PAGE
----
8.            Watch all of your accounts closely. Any unauthorized charge – even something as small as a few dollars – could be a test to see if credentials work and how much attention you are paying. Watch for any unexpected debits or changing patterns of spending.

9.            If someone is helping you with financial decisions, have them document all spending. Family relationships can be wrecked by suspicion as much as outright theft, even in the closest of families. Providing visibility into spending helps ensure everyone is clear on how funds are used. Of course, require the same documentation from non-family caregivers as well.

10.  Rely on helpful technology to fill gaps. Researchers have found that financial decision-making ability starts to decline by the mid-50s. When you notice financial tasks becoming more difficult or taking longer, consider a technology service that can monitor accounts and identify suspicious activity. Having younger and older family members involved in monitoring each other’s accounts makes sense and provides the most protection.

Elder financial abuse can kill

Elder financial abuse has a devastating effect on seniors. Older victims of physical mistreatment and financial exploitation have a mortality rate three times higher than non-abused seniors. Nest eggs are wiped-out, homes are lost, independence is compromised and self-esteem is destroyed.
Liz Loewy
Liz spent the last 30 years fighting crime, and is an expert on issues related to elder financial abuse and identity theft. Before coming to EverSafe, Liz was Chief of the Elder Abuse Unit in the Manhattan District Attorney’s Office. She oversaw the investigation and prosecution of approximately 800 elder abuse cases, annually. She served as co-counsel in the trial involving the financial exploitation of well-known philanthropist Brooke Astor by her son and his attorney, which resulted in convictions as to both defendants. At EverSafe, Liz’s goal is to prevent financial exploitation before it escalates – often costing victims a lifetime of savings. Liz is a sought-after speaker at conferences nationwide and conducts training sessions on financial abuse and how technology can be used to address elder fraud. She is frequently quoted in national publications and has appeared on television and radio.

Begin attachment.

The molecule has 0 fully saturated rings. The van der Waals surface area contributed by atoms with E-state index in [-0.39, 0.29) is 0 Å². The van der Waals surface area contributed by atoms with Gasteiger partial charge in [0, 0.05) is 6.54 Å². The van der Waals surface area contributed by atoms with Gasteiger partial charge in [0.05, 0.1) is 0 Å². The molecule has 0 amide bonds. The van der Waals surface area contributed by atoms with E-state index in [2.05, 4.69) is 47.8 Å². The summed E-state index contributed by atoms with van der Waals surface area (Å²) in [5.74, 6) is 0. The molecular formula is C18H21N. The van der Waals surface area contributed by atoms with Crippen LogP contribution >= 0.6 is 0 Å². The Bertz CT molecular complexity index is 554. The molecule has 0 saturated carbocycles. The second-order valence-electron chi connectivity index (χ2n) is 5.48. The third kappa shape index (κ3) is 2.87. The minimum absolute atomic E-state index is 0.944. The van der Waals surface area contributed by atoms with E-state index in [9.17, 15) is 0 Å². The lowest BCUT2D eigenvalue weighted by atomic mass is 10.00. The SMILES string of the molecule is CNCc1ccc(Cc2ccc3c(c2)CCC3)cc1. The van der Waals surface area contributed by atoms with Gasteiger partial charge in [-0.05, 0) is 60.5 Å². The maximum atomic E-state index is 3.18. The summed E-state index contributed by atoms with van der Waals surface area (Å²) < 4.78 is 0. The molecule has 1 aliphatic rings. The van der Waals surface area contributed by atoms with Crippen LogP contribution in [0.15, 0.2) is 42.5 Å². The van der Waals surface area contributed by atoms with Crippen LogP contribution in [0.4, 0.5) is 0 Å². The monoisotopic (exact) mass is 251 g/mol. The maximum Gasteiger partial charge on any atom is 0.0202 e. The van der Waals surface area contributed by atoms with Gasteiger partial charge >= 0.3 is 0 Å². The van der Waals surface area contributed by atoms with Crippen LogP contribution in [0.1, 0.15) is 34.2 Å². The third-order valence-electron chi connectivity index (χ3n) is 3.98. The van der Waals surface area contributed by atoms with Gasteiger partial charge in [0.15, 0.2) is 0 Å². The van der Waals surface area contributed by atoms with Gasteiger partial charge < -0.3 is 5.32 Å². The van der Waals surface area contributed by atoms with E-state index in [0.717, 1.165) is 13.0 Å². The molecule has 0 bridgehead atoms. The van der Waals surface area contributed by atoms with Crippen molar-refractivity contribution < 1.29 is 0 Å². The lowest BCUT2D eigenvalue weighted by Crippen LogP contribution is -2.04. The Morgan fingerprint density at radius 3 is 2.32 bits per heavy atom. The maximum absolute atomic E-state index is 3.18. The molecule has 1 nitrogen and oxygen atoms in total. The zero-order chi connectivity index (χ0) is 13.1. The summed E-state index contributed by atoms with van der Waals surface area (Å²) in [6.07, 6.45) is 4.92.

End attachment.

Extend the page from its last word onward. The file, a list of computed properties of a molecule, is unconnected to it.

About EverSafe 

EverSafe helps protect a lifetime of savings by offering a simple, yet comprehensive service to combat financial exploitation of older adults. EverSafe’s daily monitoring enables seniors, family members and trusted advocates to protect financial accounts, thwart scammers and defeat identity thieves – while preserving independence and privacy. Learn more at: www.eversafe.com.

Christine Crosby

About the author

Christine is the co-founder and editorial director for GRAND Magazine. She is the grandmother of five and great-grandmom (aka Grandmere) to one. She makes her home in St. Petersburg, Florida.